FORT PIERCE, Fla.– More than 50 citrus growers and researchers attended a field day to view 154 new citrus scion-rootstock combinations—some of which will result in the production of market-ready fruit from trees that tolerate the most serious citrus disease worldwide.
The disease is called citrus greening. It has reduced Florida citrus production to about half of what it was when 950,000 acres were under citrus production. Most researchers and growers agree that new scion and rootstock combinations hold a lot of possibility to preserve Florida’s signature crop.
The Millennium Block Drive-Thru Field Day 2021 took place on the morning of Thursday, Oct. 14, at the University of Florida Institute of Food and Agricultural Science’s Indian River Research and Education Center (UF/IFAS-IRREC) in Fort Pierce, Florida.
IRREC researchers guided attendees from information tents positioned at strategic points among 20 acres of carefully managed rows of grapefruit, orange, pummelo, and mandarin trees. Each plot of a scion-rootstock combination was labeled and corresponded to a 12-page packet Ronald Cave and researchers presented to visitors upon arrival. Cave is professor and director of IRREC, and he leads the citrus research project, along with manager Tom James, graduate student Martin Zapien, and agricultural assistant Mac Hossain.
“Our mission for the Millennium Block’s rootstock and scion trials is primarily to provide guidance to growers on the UFR rootstocks. There is also a secondary purpose to evaluate grapefruit and grapefruit-like hybrids,” said Cave. “No other trial like this is happening anywhere, but we need additional funding to continue with the trial until the trees are seven years of age.”
University officials and staff guided visitors to specific trees where growers left their vehicles to observe trees up close.
“The Millennium Block research project is taking the industry’s best scions and rootstocks and mixing and matching them to provide the industry with a brighter future, and some of the matches look promising,” said Doug Bournique, executive vice president of the Indian River Citrus League.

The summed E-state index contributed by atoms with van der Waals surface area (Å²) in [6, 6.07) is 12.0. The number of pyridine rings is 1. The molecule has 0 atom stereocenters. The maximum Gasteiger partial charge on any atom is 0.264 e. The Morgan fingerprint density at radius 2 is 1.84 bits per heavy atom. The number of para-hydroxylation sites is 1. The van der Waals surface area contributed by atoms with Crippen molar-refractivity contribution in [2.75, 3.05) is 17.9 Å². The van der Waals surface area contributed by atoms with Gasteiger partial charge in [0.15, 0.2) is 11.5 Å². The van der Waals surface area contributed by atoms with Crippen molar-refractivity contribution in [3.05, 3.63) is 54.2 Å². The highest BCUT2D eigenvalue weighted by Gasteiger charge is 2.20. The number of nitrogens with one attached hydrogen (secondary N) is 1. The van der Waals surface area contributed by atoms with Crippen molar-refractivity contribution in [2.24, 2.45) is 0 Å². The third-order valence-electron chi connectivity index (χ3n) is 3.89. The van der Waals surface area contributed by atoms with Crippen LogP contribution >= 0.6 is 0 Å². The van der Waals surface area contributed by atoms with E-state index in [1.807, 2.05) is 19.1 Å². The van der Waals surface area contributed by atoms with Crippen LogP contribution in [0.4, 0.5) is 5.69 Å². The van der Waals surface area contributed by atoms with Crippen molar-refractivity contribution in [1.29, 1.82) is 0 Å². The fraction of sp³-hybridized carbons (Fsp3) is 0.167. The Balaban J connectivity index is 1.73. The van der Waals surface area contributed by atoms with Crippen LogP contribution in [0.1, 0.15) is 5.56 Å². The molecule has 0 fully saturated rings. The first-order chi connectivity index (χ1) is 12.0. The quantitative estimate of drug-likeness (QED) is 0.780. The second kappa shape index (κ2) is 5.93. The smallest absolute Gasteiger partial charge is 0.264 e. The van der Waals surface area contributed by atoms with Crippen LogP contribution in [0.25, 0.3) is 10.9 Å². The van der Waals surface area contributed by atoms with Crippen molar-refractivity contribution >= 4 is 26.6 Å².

Jeanna Mastrodicasa, UF/IFAS Associate Vice President for Operations, led the event at booth #2. She fanned through the pages of the packet Cave gave her and noted the colored rows and legends. “Here is a great map and a great key that explains how the coding works and which rootstock appears where in the grove,” said Mastrodicasa.
In a row of grapefruit trees across from Mastrodicasa, IRREC Advisory Committee member Pete Spyke pointed to six trees of the same rootstocks. Spyke is a heritage Florida citrus grower who owns Arapaho Citrus Management in Fort Pierce, Florida. He lifted bunches of yellow grapefruit with pink blush from the 2-year-old trees. “Ruby red grapefruit on UFR-15 rootstock shows the kind of thing we are after in the Millennium Block trials. It’s a very nice fruit—very high quality—excellent performance for a young tree,” said Spyke. “The tree has two blooms, a regular bloom and a late bloom. We will capture data from both blooms.”
At a second location, where white grapefruit trees grow, Chris Hernandez showed an attendee a tree that produces sweet grapefruit. Hernandez is a UF horticulture undergraduate student and an agricultural assistant at IRREC.
“My favorite grapefruit is Seedless Surprise. The variety is super sweet, the best flavor in a grapefruit I have experienced. And the trees tolerate citrus greening well,” Hernandez said.
Several longtime citrus growers were surprised to find some varieties in a condition they did not expect.
“There are some variations in the rootstocks,” said Matt Hamilton. He, along with his family, own Hamilton Grove Services, Inc., in St. Lucie County. “I am surprised that some of the rootstocks I expected would do well are not looking too good, but a few of the UF rootstocks look good.”
“Our family has been in the business since the 1960s,” said Mark Hamilton. “We are grapefruit growers, and we want to stay in business.”
Growers recall many of the Indian River District’s citrus production challenges. Freezes, insects, and diseases have caused setbacks and the scion rootstock combinations may bring a comeback.
“We need to make sure the trends we see today are consistent as time goes on. Next year’s data should be much more enlightening,” said Spyke.
“The approach we are taking to breeding is to find tolerant scions and rootstocks that impart tolerance to the scion. Those combinations will be less expensive to grow and will produce larger crops of good wholesome fruit and those two factors will allow growers to make a good profit in the future. The data will be applicable to any variety growing anywhere in the state, including processed fruit.”
–Robin Koestoyo, UF/IFAS